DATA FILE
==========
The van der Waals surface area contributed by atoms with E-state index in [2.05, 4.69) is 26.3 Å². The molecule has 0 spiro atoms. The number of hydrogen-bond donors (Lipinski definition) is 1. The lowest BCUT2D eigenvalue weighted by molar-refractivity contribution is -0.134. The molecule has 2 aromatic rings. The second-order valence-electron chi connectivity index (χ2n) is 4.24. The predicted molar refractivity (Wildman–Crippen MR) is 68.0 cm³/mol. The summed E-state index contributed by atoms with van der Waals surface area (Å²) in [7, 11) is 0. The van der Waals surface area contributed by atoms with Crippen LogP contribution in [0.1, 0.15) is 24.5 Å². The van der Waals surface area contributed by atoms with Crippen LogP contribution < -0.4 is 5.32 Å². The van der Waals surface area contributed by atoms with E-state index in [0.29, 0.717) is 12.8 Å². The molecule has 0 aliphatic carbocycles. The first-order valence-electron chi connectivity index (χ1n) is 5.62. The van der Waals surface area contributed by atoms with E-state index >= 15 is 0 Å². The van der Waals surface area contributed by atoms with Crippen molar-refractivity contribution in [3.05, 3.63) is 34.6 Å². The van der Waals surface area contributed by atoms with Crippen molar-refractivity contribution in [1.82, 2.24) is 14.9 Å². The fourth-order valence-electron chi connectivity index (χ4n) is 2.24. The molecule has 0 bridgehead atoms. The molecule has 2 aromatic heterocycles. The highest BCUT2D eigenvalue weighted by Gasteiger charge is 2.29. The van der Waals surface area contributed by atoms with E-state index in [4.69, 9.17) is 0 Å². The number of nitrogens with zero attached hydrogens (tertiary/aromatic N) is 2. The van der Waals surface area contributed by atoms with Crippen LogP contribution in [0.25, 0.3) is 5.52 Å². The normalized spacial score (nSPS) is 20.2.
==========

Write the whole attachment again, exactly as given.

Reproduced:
The van der Waals surface area contributed by atoms with E-state index in [2.05, 4.69) is 26.3 Å². The molecule has 0 spiro atoms. The number of hydrogen-bond donors (Lipinski definition) is 1. The lowest BCUT2D eigenvalue weighted by molar-refractivity contribution is -0.134. The molecule has 2 aromatic rings. The second-order valence-electron chi connectivity index (χ2n) is 4.24. The predicted molar refractivity (Wildman–Crippen MR) is 68.0 cm³/mol. The summed E-state index contributed by atoms with van der Waals surface area (Å²) in [7, 11) is 0. The van der Waals surface area contributed by atoms with Crippen LogP contribution in [0.1, 0.15) is 24.5 Å². The van der Waals surface area contributed by atoms with Crippen LogP contribution < -0.4 is 5.32 Å². The van der Waals surface area contributed by atoms with E-state index in [0.29, 0.717) is 12.8 Å². The molecule has 0 aliphatic carbocycles. The first-order valence-electron chi connectivity index (χ1n) is 5.62. The van der Waals surface area contributed by atoms with E-state index >= 15 is 0 Å². The van der Waals surface area contributed by atoms with Crippen molar-refractivity contribution in [3.05, 3.63) is 34.6 Å². The van der Waals surface area contributed by atoms with Crippen molar-refractivity contribution in [1.82, 2.24) is 14.9 Å². The fourth-order valence-electron chi connectivity index (χ4n) is 2.24. The molecule has 0 bridgehead atoms. The molecule has 2 aromatic heterocycles. The highest BCUT2D eigenvalue weighted by Gasteiger charge is 2.29. The van der Waals surface area contributed by atoms with E-state index in [4.69, 9.17) is 0 Å². The number of nitrogens with zero attached hydrogens (tertiary/aromatic N) is 2. The van der Waals surface area contributed by atoms with Crippen LogP contribution in [0.25, 0.3) is 5.52 Å². The normalized spacial score (nSPS) is 20.2.